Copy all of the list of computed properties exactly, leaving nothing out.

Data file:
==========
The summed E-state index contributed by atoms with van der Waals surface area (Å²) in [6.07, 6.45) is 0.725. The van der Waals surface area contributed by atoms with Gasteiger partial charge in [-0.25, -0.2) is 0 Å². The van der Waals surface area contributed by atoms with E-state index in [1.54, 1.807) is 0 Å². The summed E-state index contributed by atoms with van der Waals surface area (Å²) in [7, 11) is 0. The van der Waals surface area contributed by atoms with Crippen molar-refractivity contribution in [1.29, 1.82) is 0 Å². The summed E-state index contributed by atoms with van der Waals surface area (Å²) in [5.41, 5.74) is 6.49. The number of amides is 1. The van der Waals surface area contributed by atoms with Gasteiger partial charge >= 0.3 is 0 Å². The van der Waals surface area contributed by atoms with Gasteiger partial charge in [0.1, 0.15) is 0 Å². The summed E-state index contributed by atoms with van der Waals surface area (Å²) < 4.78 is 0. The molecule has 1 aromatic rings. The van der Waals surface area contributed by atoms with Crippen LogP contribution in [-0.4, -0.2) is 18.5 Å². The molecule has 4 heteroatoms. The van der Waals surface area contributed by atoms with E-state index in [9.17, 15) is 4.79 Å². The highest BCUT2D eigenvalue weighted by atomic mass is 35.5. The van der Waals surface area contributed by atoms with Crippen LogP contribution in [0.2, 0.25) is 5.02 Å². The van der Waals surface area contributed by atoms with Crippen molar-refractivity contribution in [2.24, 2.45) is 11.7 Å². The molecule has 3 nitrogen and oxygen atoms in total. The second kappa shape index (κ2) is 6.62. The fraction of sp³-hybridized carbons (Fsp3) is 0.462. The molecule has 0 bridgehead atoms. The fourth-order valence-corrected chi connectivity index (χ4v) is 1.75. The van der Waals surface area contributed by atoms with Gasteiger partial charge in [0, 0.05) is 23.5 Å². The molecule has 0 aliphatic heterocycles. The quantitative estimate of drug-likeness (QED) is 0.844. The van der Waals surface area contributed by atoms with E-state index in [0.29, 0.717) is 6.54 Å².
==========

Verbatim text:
The summed E-state index contributed by atoms with van der Waals surface area (Å²) in [6.07, 6.45) is 0.725. The van der Waals surface area contributed by atoms with Gasteiger partial charge in [-0.25, -0.2) is 0 Å². The van der Waals surface area contributed by atoms with E-state index in [1.54, 1.807) is 0 Å². The summed E-state index contributed by atoms with van der Waals surface area (Å²) in [7, 11) is 0. The van der Waals surface area contributed by atoms with Crippen molar-refractivity contribution in [1.29, 1.82) is 0 Å². The summed E-state index contributed by atoms with van der Waals surface area (Å²) in [5.41, 5.74) is 6.49. The number of amides is 1. The van der Waals surface area contributed by atoms with Gasteiger partial charge >= 0.3 is 0 Å². The van der Waals surface area contributed by atoms with Gasteiger partial charge in [0.1, 0.15) is 0 Å². The summed E-state index contributed by atoms with van der Waals surface area (Å²) < 4.78 is 0. The molecule has 1 aromatic rings. The van der Waals surface area contributed by atoms with Crippen LogP contribution in [-0.4, -0.2) is 18.5 Å². The molecule has 4 heteroatoms. The van der Waals surface area contributed by atoms with E-state index in [9.17, 15) is 4.79 Å². The highest BCUT2D eigenvalue weighted by atomic mass is 35.5. The van der Waals surface area contributed by atoms with Crippen LogP contribution in [0.2, 0.25) is 5.02 Å². The van der Waals surface area contributed by atoms with Crippen molar-refractivity contribution in [2.24, 2.45) is 11.7 Å². The molecule has 3 nitrogen and oxygen atoms in total. The second kappa shape index (κ2) is 6.62. The fraction of sp³-hybridized carbons (Fsp3) is 0.462. The molecule has 0 bridgehead atoms. The fourth-order valence-corrected chi connectivity index (χ4v) is 1.75. The van der Waals surface area contributed by atoms with Gasteiger partial charge in [0, 0.05) is 23.5 Å². The molecule has 0 aliphatic heterocycles. The quantitative estimate of drug-likeness (QED) is 0.844. The van der Waals surface area contributed by atoms with E-state index in [0.29, 0.717) is 6.54 Å².